Tesco sees UK sales fall by 0.9%

Tesco said it was seeing the impact of rising unemployment on consumer spending

8 December 2011 Last updated at 09:41

Sales at Tesco’s UK stores have fallen in recent weeks, taking the shine off a stronger performance at overseas outlets.

Like-for-like UK sales, excluding fuel and VAT, were down 0.9% in the 13 weeks to 26 November, the company said in a trading update.

The retailer said it was seeing the impact on consumers of rising unemployment and rising living costs.

Total group sales rose 5.4%, excluding fuel, despite trading problems in Asia.

The company, the UK’s biggest retailer with about 2,700 UK stores, recently launched a £500m price-cutting campaign.

Despite the sales decline, Tesco insisted the results of its Big Price Drop, which saw the cost of 3,000 everyday products slashed, were “promising” as food volumes rose by a whole percentage point, offsetting the deflationary impact of its price cuts.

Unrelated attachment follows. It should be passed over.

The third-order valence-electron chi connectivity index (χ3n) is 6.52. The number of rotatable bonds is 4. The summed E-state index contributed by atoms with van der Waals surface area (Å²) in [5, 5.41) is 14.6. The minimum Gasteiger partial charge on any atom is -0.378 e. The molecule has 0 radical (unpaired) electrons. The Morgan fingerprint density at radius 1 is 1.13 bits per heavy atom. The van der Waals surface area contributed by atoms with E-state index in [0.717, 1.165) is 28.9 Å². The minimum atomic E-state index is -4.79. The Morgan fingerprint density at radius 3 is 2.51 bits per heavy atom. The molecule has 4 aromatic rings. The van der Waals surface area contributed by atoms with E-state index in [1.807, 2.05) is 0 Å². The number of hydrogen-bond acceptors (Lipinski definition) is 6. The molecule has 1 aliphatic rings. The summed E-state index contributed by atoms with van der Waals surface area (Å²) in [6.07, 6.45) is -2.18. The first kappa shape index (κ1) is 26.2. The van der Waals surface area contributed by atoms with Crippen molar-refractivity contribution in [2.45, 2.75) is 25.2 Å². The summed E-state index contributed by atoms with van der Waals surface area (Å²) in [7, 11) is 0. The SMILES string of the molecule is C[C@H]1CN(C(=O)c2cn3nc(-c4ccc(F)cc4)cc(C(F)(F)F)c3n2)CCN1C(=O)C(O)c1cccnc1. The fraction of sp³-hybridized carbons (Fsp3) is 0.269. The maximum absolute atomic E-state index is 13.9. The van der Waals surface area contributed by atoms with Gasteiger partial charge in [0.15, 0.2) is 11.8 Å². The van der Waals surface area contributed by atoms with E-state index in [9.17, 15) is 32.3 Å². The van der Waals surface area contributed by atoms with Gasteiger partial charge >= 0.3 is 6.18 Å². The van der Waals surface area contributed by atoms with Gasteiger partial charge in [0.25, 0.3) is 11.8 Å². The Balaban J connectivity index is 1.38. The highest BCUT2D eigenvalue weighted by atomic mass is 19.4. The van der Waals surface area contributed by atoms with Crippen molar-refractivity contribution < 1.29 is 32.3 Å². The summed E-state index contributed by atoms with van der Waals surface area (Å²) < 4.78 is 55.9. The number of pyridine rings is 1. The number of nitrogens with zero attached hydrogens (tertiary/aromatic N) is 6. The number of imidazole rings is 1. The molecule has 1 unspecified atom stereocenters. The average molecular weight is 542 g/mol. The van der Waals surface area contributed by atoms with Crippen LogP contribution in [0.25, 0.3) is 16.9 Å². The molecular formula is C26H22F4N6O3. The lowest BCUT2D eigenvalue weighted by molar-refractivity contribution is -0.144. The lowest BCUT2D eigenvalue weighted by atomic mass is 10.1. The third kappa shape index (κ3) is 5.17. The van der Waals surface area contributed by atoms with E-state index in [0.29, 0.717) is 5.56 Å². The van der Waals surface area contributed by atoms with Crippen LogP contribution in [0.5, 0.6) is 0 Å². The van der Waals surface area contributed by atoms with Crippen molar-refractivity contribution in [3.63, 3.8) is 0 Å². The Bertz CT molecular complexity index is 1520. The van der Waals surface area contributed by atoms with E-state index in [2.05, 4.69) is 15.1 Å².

The 0.9% fall in UK sales, although broadly in line with what retail analysts had expected, marks the fourth consecutive quarter that sales have declined.

The figure was unchanged from a 0.9% sales fall Tesco had reported in the previous quarter.

Tesco, which trails France’s Carrefour and US leader Wal-Mart by annual sales, makes about two-thirds of its sales and three-quarters of its profit in the UK.

Philip Clarke, Tesco’s chief executive, said: “We have made good progress in our third quarter against the background of challenging conditions for consumers in many of our markets.”

Total UK sales including VAT and petrol grew by 6.7%, while the figure for total group sales was 7.2% higher.

Tesco’s shares, which have lost about 6% of their value since the summer, were down 1.4% in early morning trading.

Richard Hunter, head of equities at Hargreaves Lansdown stockbrokers, described the trading figures as “lacklustre” and said they “mirror the wider inertia in the sector”.

But he added: “More positively, the company has implied a stronger start to its Christmas campaign in the UK, whilst both the central European and US businesses continue to show signs of improvement.”

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